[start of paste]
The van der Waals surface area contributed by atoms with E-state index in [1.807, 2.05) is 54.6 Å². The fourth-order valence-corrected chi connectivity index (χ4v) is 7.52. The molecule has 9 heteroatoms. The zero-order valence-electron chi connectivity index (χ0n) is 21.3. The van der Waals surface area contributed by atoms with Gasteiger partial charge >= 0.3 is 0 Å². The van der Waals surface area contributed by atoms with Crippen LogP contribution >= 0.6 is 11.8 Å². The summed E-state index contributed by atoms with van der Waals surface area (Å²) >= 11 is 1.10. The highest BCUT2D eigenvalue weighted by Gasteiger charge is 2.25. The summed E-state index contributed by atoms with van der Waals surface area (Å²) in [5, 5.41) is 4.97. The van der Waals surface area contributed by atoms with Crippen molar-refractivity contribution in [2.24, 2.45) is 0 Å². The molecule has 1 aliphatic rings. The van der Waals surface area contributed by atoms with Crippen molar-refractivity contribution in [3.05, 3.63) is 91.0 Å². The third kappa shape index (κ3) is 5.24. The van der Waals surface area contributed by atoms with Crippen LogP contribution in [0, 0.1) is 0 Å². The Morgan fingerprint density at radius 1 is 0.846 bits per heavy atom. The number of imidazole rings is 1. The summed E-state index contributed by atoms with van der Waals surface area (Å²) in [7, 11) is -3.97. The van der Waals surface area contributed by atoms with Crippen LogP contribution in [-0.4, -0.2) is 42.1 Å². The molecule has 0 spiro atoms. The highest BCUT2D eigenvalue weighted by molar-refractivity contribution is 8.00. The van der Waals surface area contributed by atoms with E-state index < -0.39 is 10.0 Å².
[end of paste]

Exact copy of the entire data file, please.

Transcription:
The van der Waals surface area contributed by atoms with E-state index in [1.807, 2.05) is 54.6 Å². The fourth-order valence-corrected chi connectivity index (χ4v) is 7.52. The molecule has 9 heteroatoms. The zero-order valence-electron chi connectivity index (χ0n) is 21.3. The van der Waals surface area contributed by atoms with Gasteiger partial charge >= 0.3 is 0 Å². The van der Waals surface area contributed by atoms with Crippen LogP contribution >= 0.6 is 11.8 Å². The summed E-state index contributed by atoms with van der Waals surface area (Å²) >= 11 is 1.10. The highest BCUT2D eigenvalue weighted by Gasteiger charge is 2.25. The summed E-state index contributed by atoms with van der Waals surface area (Å²) in [5, 5.41) is 4.97. The van der Waals surface area contributed by atoms with Crippen molar-refractivity contribution in [2.24, 2.45) is 0 Å². The molecule has 1 aliphatic rings. The van der Waals surface area contributed by atoms with Crippen molar-refractivity contribution in [3.05, 3.63) is 91.0 Å². The third kappa shape index (κ3) is 5.24. The van der Waals surface area contributed by atoms with Crippen LogP contribution in [0, 0.1) is 0 Å². The Morgan fingerprint density at radius 1 is 0.846 bits per heavy atom. The number of imidazole rings is 1. The summed E-state index contributed by atoms with van der Waals surface area (Å²) in [7, 11) is -3.97. The van der Waals surface area contributed by atoms with Crippen LogP contribution in [-0.4, -0.2) is 42.1 Å². The molecule has 0 spiro atoms. The highest BCUT2D eigenvalue weighted by molar-refractivity contribution is 8.00. The van der Waals surface area contributed by atoms with E-state index < -0.39 is 10.0 Å².